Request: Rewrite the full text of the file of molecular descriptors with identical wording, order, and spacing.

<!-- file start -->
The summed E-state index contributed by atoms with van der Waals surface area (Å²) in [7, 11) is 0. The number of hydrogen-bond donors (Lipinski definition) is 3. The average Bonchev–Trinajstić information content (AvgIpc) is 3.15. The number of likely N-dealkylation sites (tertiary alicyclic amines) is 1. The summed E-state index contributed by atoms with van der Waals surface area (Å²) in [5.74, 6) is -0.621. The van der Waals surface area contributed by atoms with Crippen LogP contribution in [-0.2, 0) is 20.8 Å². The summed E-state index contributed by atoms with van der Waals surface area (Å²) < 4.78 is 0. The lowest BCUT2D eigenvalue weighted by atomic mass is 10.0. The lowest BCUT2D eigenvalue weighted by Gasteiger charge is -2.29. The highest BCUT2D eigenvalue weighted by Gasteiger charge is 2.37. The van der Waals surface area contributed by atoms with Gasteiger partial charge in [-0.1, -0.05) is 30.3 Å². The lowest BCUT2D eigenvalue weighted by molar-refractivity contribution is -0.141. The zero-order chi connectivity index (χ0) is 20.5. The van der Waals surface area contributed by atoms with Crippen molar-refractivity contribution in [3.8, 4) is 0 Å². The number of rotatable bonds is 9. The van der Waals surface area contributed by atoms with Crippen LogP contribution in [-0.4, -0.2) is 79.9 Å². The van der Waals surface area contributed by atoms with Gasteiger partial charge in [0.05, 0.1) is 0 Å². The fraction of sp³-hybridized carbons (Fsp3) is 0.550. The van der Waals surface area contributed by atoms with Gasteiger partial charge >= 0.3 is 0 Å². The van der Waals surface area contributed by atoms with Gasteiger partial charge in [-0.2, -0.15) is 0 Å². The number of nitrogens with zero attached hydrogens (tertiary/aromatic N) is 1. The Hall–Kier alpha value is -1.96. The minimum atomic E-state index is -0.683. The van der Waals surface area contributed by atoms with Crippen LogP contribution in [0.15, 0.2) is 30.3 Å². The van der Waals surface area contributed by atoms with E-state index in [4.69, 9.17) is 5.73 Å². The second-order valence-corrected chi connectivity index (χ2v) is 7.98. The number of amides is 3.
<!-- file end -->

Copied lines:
The summed E-state index contributed by atoms with van der Waals surface area (Å²) in [7, 11) is 0. The number of hydrogen-bond donors (Lipinski definition) is 3. The average Bonchev–Trinajstić information content (AvgIpc) is 3.15. The number of likely N-dealkylation sites (tertiary alicyclic amines) is 1. The summed E-state index contributed by atoms with van der Waals surface area (Å²) in [5.74, 6) is -0.621. The van der Waals surface area contributed by atoms with Crippen LogP contribution in [-0.2, 0) is 20.8 Å². The summed E-state index contributed by atoms with van der Waals surface area (Å²) < 4.78 is 0. The lowest BCUT2D eigenvalue weighted by atomic mass is 10.0. The lowest BCUT2D eigenvalue weighted by Gasteiger charge is -2.29. The highest BCUT2D eigenvalue weighted by Gasteiger charge is 2.37. The van der Waals surface area contributed by atoms with Gasteiger partial charge in [-0.1, -0.05) is 30.3 Å². The lowest BCUT2D eigenvalue weighted by molar-refractivity contribution is -0.141. The zero-order chi connectivity index (χ0) is 20.5. The van der Waals surface area contributed by atoms with Crippen molar-refractivity contribution in [3.8, 4) is 0 Å². The number of rotatable bonds is 9. The van der Waals surface area contributed by atoms with Crippen LogP contribution in [-0.4, -0.2) is 79.9 Å². The van der Waals surface area contributed by atoms with Gasteiger partial charge in [0.05, 0.1) is 0 Å². The fraction of sp³-hybridized carbons (Fsp3) is 0.550. The van der Waals surface area contributed by atoms with Gasteiger partial charge >= 0.3 is 0 Å². The van der Waals surface area contributed by atoms with Gasteiger partial charge in [-0.2, -0.15) is 0 Å². The number of nitrogens with zero attached hydrogens (tertiary/aromatic N) is 1. The Hall–Kier alpha value is -1.96. The minimum atomic E-state index is -0.683. The van der Waals surface area contributed by atoms with Crippen LogP contribution in [0.15, 0.2) is 30.3 Å². The van der Waals surface area contributed by atoms with E-state index in [4.69, 9.17) is 5.73 Å². The second-order valence-corrected chi connectivity index (χ2v) is 7.98. The number of amides is 3.